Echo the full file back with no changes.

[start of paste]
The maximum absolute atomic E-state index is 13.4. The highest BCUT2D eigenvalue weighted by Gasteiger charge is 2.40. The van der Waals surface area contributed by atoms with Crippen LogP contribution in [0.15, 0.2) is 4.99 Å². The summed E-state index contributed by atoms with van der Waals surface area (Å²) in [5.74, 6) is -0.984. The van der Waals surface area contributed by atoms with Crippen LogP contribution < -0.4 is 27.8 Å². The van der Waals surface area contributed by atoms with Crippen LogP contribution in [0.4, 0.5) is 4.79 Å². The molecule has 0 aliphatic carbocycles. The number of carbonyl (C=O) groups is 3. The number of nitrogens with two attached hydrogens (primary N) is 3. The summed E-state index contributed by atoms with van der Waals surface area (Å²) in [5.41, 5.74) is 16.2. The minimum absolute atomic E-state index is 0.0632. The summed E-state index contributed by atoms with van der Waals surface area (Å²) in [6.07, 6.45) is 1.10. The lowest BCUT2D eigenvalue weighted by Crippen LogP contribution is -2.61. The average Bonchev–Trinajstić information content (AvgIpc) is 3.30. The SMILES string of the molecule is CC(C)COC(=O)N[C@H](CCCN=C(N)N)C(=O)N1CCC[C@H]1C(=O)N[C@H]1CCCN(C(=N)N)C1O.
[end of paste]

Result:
The maximum absolute atomic E-state index is 13.4. The highest BCUT2D eigenvalue weighted by Gasteiger charge is 2.40. The van der Waals surface area contributed by atoms with Crippen LogP contribution in [0.15, 0.2) is 4.99 Å². The summed E-state index contributed by atoms with van der Waals surface area (Å²) in [5.74, 6) is -0.984. The van der Waals surface area contributed by atoms with Crippen LogP contribution < -0.4 is 27.8 Å². The van der Waals surface area contributed by atoms with Crippen LogP contribution in [0.4, 0.5) is 4.79 Å². The molecule has 0 aliphatic carbocycles. The number of carbonyl (C=O) groups is 3. The number of nitrogens with two attached hydrogens (primary N) is 3. The summed E-state index contributed by atoms with van der Waals surface area (Å²) in [5.41, 5.74) is 16.2. The minimum absolute atomic E-state index is 0.0632. The summed E-state index contributed by atoms with van der Waals surface area (Å²) in [6.07, 6.45) is 1.10. The lowest BCUT2D eigenvalue weighted by Crippen LogP contribution is -2.61. The average Bonchev–Trinajstić information content (AvgIpc) is 3.30. The SMILES string of the molecule is CC(C)COC(=O)N[C@H](CCCN=C(N)N)C(=O)N1CCC[C@H]1C(=O)N[C@H]1CCCN(C(=N)N)C1O.